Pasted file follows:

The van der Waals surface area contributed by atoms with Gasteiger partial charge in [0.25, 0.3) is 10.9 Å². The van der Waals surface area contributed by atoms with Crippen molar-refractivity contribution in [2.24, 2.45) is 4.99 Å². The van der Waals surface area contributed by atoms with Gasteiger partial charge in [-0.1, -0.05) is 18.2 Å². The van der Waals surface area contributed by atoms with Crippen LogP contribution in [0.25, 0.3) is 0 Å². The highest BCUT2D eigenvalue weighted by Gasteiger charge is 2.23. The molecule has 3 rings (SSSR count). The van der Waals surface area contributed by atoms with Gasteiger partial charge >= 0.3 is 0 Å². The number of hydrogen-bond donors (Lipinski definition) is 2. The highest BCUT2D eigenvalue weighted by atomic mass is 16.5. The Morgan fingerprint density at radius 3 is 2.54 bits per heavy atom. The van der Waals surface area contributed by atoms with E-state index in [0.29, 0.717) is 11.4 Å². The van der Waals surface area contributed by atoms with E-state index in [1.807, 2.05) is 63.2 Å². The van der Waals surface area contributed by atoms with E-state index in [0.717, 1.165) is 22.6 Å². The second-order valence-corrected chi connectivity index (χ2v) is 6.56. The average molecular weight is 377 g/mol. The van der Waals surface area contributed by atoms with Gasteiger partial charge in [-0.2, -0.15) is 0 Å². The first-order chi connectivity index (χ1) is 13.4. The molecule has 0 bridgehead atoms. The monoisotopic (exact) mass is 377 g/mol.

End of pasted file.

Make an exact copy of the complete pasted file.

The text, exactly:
The van der Waals surface area contributed by atoms with Gasteiger partial charge in [0.25, 0.3) is 10.9 Å². The van der Waals surface area contributed by atoms with Crippen molar-refractivity contribution in [2.24, 2.45) is 4.99 Å². The van der Waals surface area contributed by atoms with Gasteiger partial charge in [-0.1, -0.05) is 18.2 Å². The van der Waals surface area contributed by atoms with Crippen LogP contribution in [0.25, 0.3) is 0 Å². The highest BCUT2D eigenvalue weighted by Gasteiger charge is 2.23. The molecule has 3 rings (SSSR count). The van der Waals surface area contributed by atoms with Gasteiger partial charge >= 0.3 is 0 Å². The number of hydrogen-bond donors (Lipinski definition) is 2. The highest BCUT2D eigenvalue weighted by atomic mass is 16.5. The Morgan fingerprint density at radius 3 is 2.54 bits per heavy atom. The van der Waals surface area contributed by atoms with E-state index in [0.29, 0.717) is 11.4 Å². The van der Waals surface area contributed by atoms with E-state index in [1.807, 2.05) is 63.2 Å². The van der Waals surface area contributed by atoms with E-state index in [0.717, 1.165) is 22.6 Å². The second-order valence-corrected chi connectivity index (χ2v) is 6.56. The average molecular weight is 377 g/mol. The van der Waals surface area contributed by atoms with Gasteiger partial charge in [-0.2, -0.15) is 0 Å². The first-order chi connectivity index (χ1) is 13.4. The molecule has 0 bridgehead atoms. The monoisotopic (exact) mass is 377 g/mol.